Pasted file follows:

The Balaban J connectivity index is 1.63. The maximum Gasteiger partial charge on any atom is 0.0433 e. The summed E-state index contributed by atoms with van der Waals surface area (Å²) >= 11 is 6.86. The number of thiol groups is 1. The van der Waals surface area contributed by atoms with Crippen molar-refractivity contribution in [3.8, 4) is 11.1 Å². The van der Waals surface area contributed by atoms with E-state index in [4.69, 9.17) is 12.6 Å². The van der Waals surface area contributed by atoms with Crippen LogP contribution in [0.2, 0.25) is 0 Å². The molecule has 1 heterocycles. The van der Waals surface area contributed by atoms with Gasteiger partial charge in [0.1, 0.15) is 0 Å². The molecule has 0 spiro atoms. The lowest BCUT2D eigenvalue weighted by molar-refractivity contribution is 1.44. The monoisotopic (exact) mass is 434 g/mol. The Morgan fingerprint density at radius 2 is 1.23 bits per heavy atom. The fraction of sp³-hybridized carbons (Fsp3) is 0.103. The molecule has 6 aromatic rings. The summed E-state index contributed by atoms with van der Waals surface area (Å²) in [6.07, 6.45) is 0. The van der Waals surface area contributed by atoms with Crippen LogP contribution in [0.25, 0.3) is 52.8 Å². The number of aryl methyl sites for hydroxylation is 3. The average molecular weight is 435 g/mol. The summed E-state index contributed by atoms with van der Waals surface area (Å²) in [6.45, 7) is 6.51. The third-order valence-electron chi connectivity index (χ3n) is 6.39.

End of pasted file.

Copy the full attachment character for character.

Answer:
The Balaban J connectivity index is 1.63. The maximum Gasteiger partial charge on any atom is 0.0433 e. The summed E-state index contributed by atoms with van der Waals surface area (Å²) >= 11 is 6.86. The number of thiol groups is 1. The van der Waals surface area contributed by atoms with Crippen molar-refractivity contribution in [3.8, 4) is 11.1 Å². The van der Waals surface area contributed by atoms with E-state index in [4.69, 9.17) is 12.6 Å². The van der Waals surface area contributed by atoms with Crippen LogP contribution in [0.2, 0.25) is 0 Å². The molecule has 1 heterocycles. The van der Waals surface area contributed by atoms with Gasteiger partial charge in [0.1, 0.15) is 0 Å². The molecule has 0 spiro atoms. The lowest BCUT2D eigenvalue weighted by molar-refractivity contribution is 1.44. The monoisotopic (exact) mass is 434 g/mol. The Morgan fingerprint density at radius 2 is 1.23 bits per heavy atom. The fraction of sp³-hybridized carbons (Fsp3) is 0.103. The molecule has 6 aromatic rings. The summed E-state index contributed by atoms with van der Waals surface area (Å²) in [6.07, 6.45) is 0. The van der Waals surface area contributed by atoms with Crippen LogP contribution in [0.25, 0.3) is 52.8 Å². The number of aryl methyl sites for hydroxylation is 3. The average molecular weight is 435 g/mol. The summed E-state index contributed by atoms with van der Waals surface area (Å²) in [6.45, 7) is 6.51. The third-order valence-electron chi connectivity index (χ3n) is 6.39.